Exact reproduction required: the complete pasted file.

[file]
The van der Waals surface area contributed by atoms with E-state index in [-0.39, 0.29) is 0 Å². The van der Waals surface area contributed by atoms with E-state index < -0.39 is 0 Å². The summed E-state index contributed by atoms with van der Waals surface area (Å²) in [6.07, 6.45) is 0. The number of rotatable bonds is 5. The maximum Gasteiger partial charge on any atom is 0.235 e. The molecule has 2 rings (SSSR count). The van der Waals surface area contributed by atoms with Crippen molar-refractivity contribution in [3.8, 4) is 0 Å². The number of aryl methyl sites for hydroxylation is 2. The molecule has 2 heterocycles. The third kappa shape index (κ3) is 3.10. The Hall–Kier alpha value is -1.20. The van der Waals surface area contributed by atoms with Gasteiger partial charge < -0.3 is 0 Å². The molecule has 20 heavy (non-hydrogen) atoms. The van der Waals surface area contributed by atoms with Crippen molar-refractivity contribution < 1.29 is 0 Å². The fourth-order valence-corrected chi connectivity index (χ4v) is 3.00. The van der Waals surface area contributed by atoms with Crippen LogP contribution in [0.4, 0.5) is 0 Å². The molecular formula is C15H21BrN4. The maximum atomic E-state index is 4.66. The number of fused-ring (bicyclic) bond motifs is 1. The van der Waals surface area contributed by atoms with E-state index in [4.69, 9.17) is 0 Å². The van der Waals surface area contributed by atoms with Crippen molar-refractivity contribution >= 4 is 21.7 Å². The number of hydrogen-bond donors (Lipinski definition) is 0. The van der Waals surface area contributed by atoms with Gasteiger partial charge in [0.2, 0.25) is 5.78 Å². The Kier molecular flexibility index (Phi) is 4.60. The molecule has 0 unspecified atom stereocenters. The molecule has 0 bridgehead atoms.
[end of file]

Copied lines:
The van der Waals surface area contributed by atoms with E-state index in [-0.39, 0.29) is 0 Å². The van der Waals surface area contributed by atoms with E-state index < -0.39 is 0 Å². The summed E-state index contributed by atoms with van der Waals surface area (Å²) in [6.07, 6.45) is 0. The number of rotatable bonds is 5. The maximum Gasteiger partial charge on any atom is 0.235 e. The molecule has 2 rings (SSSR count). The van der Waals surface area contributed by atoms with Crippen molar-refractivity contribution in [3.8, 4) is 0 Å². The number of aryl methyl sites for hydroxylation is 2. The molecule has 2 heterocycles. The third kappa shape index (κ3) is 3.10. The Hall–Kier alpha value is -1.20. The van der Waals surface area contributed by atoms with Gasteiger partial charge < -0.3 is 0 Å². The molecule has 20 heavy (non-hydrogen) atoms. The van der Waals surface area contributed by atoms with Crippen molar-refractivity contribution < 1.29 is 0 Å². The fourth-order valence-corrected chi connectivity index (χ4v) is 3.00. The van der Waals surface area contributed by atoms with Crippen LogP contribution in [0.4, 0.5) is 0 Å². The molecular formula is C15H21BrN4. The maximum atomic E-state index is 4.66. The number of fused-ring (bicyclic) bond motifs is 1. The van der Waals surface area contributed by atoms with E-state index in [4.69, 9.17) is 0 Å². The van der Waals surface area contributed by atoms with Crippen molar-refractivity contribution >= 4 is 21.7 Å². The number of hydrogen-bond donors (Lipinski definition) is 0. The van der Waals surface area contributed by atoms with Gasteiger partial charge in [0.2, 0.25) is 5.78 Å². The Kier molecular flexibility index (Phi) is 4.60. The molecule has 0 unspecified atom stereocenters. The molecule has 0 bridgehead atoms.